“Scouts Guide to the Zombie Apocalypse” is a film that I would’ve loved when I was 12, but hated when I was 13. That sounds strange, but it’s insanely apt. Whether it’s something to do with scouting or the awful teenage boy discovery of the forbidden carnal knowledge, this movie hits that right note of awful. That note of awful that keeps things like Rotten.com and Faces of Death in business for years. I’m talking that kind of awful that keeps dudes in Ed Hardy shirts and listening to Dane Cook albums. This is the celluloid equivalent of Dirt magazine.
For those too young to remember, “Dirt” was a magazine started by Spike Jonez and partners around 1992/1993. It was meant to be the young dude equivalent of “Sassy” and they failed miserably at trying to mimic that market. I became familiar with Dirt when in 1993 they bundled issues in with certain Marvel comics. Whether it was an issue of Amazing Spider-Man or Fantastic Four in the DeFalco era, you could land a new magazine and an edgy cassette sampler. The 12 year old kids digging the Marvel books, could listen to Jesus Jones and later read about heavy teen issues. It was a clashing of two sensibilities that never quite gelled together into a cohesive whole.
I thought a lot about “Dirt”, as I watched a zombie Cloris Leachman lose her false teeth and try to toss a guy’s salad. Is it still called tossing salad or is eating the booty like groceries? I try to keep up with the kid slang, but I’ll be direct here. An Oscar and Emmy winning actress will be seen attempting to eat a man’s anus until he turns into a member of the undead. That’s a quick chuckle, but it’s nothing more than a YouTube clip passed off as part of a larger narrative. The same goes for Blake Anderson dancing to Black Widow, the forced female frontal nudity or the gag about David Koechner’s hair piece.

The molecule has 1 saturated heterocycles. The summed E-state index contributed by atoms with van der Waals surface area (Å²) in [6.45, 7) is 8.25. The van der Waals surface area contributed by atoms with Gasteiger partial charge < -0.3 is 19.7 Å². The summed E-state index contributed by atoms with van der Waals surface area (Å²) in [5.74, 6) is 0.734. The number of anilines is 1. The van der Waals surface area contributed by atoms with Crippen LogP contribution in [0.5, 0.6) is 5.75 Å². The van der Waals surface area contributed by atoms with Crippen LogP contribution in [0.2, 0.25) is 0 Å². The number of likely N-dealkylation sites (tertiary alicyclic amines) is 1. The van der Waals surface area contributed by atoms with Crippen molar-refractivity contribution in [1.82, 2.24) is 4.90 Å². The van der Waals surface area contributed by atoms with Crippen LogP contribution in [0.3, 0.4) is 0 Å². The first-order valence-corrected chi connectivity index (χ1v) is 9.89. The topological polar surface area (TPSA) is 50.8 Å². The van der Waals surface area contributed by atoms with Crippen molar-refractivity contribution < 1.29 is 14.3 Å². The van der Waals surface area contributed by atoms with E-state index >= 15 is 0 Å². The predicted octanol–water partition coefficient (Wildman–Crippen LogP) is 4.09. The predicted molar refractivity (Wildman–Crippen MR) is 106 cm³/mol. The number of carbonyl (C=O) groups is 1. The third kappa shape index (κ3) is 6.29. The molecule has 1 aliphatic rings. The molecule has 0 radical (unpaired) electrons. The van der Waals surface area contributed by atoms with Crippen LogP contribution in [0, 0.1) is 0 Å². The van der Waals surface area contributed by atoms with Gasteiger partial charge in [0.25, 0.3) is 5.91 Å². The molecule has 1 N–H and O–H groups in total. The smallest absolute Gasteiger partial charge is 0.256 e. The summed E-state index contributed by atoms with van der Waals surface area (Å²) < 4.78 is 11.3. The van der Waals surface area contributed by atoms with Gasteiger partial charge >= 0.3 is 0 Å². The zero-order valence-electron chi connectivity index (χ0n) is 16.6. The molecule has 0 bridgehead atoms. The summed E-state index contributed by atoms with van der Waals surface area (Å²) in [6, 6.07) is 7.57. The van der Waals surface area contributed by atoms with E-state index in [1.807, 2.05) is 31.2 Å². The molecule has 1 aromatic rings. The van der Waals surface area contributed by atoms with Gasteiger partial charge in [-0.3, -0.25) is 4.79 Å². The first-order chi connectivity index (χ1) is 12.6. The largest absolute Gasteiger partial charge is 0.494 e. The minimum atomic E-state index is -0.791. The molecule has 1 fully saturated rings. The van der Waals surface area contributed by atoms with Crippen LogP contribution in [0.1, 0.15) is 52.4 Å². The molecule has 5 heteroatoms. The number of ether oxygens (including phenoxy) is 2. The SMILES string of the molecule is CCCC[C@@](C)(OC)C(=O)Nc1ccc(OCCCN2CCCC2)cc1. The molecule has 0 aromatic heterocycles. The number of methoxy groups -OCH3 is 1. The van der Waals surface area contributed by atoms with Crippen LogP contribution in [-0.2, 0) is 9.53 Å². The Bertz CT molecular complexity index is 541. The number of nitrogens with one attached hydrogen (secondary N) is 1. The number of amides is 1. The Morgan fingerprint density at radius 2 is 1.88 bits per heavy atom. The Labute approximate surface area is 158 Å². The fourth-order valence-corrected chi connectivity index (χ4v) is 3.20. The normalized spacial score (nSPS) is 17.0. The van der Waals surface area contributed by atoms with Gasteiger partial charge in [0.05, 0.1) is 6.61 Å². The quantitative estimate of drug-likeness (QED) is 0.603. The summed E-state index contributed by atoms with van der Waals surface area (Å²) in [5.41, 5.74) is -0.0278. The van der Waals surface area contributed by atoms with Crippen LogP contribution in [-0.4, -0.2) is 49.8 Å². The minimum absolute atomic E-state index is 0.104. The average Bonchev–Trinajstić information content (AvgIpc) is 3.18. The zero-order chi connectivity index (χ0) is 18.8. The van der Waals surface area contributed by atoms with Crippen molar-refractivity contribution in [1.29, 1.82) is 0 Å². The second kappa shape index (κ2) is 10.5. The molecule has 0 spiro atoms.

In the attempt to have a modern comedic sensibility and echo the R-rated teen comedies of old, “Scouts Guide to the Zombie Apocalypse” has made a film that appeal to neither party. The trio of scouts either doesn’t have a point or border on the point of being so obnoxious that I want them to face a Captain Rhodes style fate. There are zero likeable characters in the film, but I’m not sure if there should be a reason to like these teens. Teenagers are obnoxious for a reason, it’s just that the reason should be new experience. These teens are seemingly worldly and force themselves into situations to use and abuse the zombie apocalypse.
Supposedly, the film was given a limited release due to Paramount’s indecision regarding whether it should get a theatrical release or go On Demand. If the film doesn’t slay at the box office this weekend, then the rural viewers should be getting this sooner than later. If this misfire finds an audience, then the rural folk will probably have to wait for home video. Honestly, I’ve seen two other films this Halloween season that went On Demand for the vast majority of the readership. Sometimes, life isn’t fair and movies like this win the coin toss.
RELEASE DATE: 10/30/2015